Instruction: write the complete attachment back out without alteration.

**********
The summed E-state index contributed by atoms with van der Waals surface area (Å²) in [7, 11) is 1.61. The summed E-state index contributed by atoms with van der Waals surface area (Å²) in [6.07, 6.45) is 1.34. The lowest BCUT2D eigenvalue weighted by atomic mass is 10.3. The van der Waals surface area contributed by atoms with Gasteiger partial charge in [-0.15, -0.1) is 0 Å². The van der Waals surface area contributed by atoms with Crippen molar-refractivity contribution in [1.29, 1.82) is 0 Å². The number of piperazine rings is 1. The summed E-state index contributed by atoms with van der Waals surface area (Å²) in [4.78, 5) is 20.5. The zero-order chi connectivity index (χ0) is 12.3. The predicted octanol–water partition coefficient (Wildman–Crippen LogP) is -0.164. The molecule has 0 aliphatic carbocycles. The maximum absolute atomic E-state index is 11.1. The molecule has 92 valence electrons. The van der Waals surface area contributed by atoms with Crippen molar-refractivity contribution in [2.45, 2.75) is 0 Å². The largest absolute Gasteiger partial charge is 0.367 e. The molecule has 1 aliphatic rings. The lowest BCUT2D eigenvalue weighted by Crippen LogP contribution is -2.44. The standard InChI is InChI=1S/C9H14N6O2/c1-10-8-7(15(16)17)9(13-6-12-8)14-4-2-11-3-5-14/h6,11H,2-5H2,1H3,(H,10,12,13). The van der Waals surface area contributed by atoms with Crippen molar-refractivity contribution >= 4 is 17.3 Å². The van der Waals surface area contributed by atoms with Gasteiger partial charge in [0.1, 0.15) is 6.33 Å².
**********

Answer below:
The summed E-state index contributed by atoms with van der Waals surface area (Å²) in [7, 11) is 1.61. The summed E-state index contributed by atoms with van der Waals surface area (Å²) in [6.07, 6.45) is 1.34. The lowest BCUT2D eigenvalue weighted by atomic mass is 10.3. The van der Waals surface area contributed by atoms with Gasteiger partial charge in [-0.15, -0.1) is 0 Å². The van der Waals surface area contributed by atoms with Crippen molar-refractivity contribution in [1.29, 1.82) is 0 Å². The number of piperazine rings is 1. The summed E-state index contributed by atoms with van der Waals surface area (Å²) in [4.78, 5) is 20.5. The zero-order chi connectivity index (χ0) is 12.3. The predicted octanol–water partition coefficient (Wildman–Crippen LogP) is -0.164. The molecule has 0 aliphatic carbocycles. The maximum absolute atomic E-state index is 11.1. The molecule has 92 valence electrons. The van der Waals surface area contributed by atoms with Crippen molar-refractivity contribution in [2.45, 2.75) is 0 Å². The largest absolute Gasteiger partial charge is 0.367 e. The molecule has 1 aliphatic rings. The lowest BCUT2D eigenvalue weighted by Crippen LogP contribution is -2.44. The standard InChI is InChI=1S/C9H14N6O2/c1-10-8-7(15(16)17)9(13-6-12-8)14-4-2-11-3-5-14/h6,11H,2-5H2,1H3,(H,10,12,13). The van der Waals surface area contributed by atoms with Crippen molar-refractivity contribution >= 4 is 17.3 Å². The van der Waals surface area contributed by atoms with Gasteiger partial charge in [0.1, 0.15) is 6.33 Å².